Guys, Stop Instagramming Your Ballots. Seriously.By: Josh Wolford - November 6, 2012
I know you’re excited about voting. It’s not only our democratic right and duty, but it’s a privilege. Quick tip: If you want to convince yourself of the importance of voting, just imagine for a second that you were unable to vote. Or prohibited. Still not convinced? What’s your reason for not voting? Whatever your excuse, I guarantee it sucks.
But excited and proud as you are, you should probably refrain from posting pictures of your ballots on social media. Unless you want to open yourself up to some sticky legal situations. If that’s the case, feel free to proceed.
Go to Instagram (or Webstagram, if you’re on a desktop) and hashtag search for #vote or #ballot. Chances are, you’ll see plenty of sepia-toned photos of people’s ballots. I’m sure you can find plenty of Facebook and Twitter as well.
These people could be violating the law. Here’s what the Citizen Media Law Project has to say about it in a great blog post about Documenting your vote:
If you want to take photographs or shoot video inside your polling place, you must be cautious to avoid violating the law. Election laws are serious business – you could be removed from the polling place and even subject to criminal penalties. Some states like Florida, Georgia, Kentucky, Michigan, Nevada, North Carolina, and Texas expressly prohibit the use of photographic and recording equipment inside polling places. In addition, a majority of states have laws prohibiting the disclosure of your own marked ballot, although the details of these laws vary significantly.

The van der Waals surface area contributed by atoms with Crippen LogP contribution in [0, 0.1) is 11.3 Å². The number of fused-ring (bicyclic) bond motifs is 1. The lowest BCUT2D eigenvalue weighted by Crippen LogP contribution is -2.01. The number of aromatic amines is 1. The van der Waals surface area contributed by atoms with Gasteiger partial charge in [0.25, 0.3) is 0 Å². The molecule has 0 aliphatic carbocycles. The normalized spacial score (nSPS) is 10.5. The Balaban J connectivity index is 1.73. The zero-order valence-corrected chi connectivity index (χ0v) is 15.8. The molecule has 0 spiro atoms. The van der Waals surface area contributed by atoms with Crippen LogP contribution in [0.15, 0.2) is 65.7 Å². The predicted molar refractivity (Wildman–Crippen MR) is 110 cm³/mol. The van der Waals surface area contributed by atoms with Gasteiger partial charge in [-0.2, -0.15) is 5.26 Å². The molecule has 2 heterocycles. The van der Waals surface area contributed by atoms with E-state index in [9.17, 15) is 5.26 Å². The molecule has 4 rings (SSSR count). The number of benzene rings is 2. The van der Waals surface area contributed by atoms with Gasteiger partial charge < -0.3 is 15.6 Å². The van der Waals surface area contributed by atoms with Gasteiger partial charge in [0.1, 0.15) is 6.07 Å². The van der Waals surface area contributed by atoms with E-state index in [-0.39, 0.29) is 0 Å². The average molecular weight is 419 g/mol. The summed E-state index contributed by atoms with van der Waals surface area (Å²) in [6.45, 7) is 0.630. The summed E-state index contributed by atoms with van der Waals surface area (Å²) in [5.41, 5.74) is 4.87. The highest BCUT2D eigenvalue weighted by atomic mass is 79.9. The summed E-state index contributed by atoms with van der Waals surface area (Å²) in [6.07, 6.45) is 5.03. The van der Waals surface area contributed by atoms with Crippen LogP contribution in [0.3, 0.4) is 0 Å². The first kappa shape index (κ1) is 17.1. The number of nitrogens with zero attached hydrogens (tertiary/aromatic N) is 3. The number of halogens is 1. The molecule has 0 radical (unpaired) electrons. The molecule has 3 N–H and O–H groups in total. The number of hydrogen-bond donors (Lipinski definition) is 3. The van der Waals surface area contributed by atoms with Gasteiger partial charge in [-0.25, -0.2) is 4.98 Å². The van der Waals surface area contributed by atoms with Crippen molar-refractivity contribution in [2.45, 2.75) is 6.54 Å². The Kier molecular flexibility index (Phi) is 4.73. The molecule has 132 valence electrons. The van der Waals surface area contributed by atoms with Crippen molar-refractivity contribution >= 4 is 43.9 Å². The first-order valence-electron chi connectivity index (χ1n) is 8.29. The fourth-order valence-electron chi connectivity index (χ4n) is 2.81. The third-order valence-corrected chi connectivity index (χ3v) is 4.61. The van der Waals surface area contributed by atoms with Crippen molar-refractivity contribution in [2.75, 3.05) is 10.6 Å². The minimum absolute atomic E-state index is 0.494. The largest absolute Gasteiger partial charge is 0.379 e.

Murky details. Varying statutes. State-by-state discrepancies. Sounds icky. The safest course of action is probably keeping your phone in your pocket until after you cast your vote. But if you really want to create photo evidence of you performing your civic duty, CMLP has a great chart that looks at photo/video recording laws as they apply to elections.
They currently mark 29 states as outright prohibiting photos or filming of one’s own marked ballot. Another 9 states have “unclear” laws about it.
Some laws directly tackle displaying marked ballots on the internet, while others paint a broad brush and outlaw exhibition of completed ballots to any other person. Take for instance Alaska’s statute:
“[A] voter may not exhibit the voter’s ballot to an election official or any other person so as to enable any person to ascertain how the voter marked the ballot.”
I’m pretty sure tweeting out an Instagrammed photo inside the booth would apply here.
There are plenty of times to get out your iPhone and record what’s happening around you. If you see voter interference or intimidation outside a polling place – document it. But it’s probably best to leave your ballot out of your gleeful election day social media posts.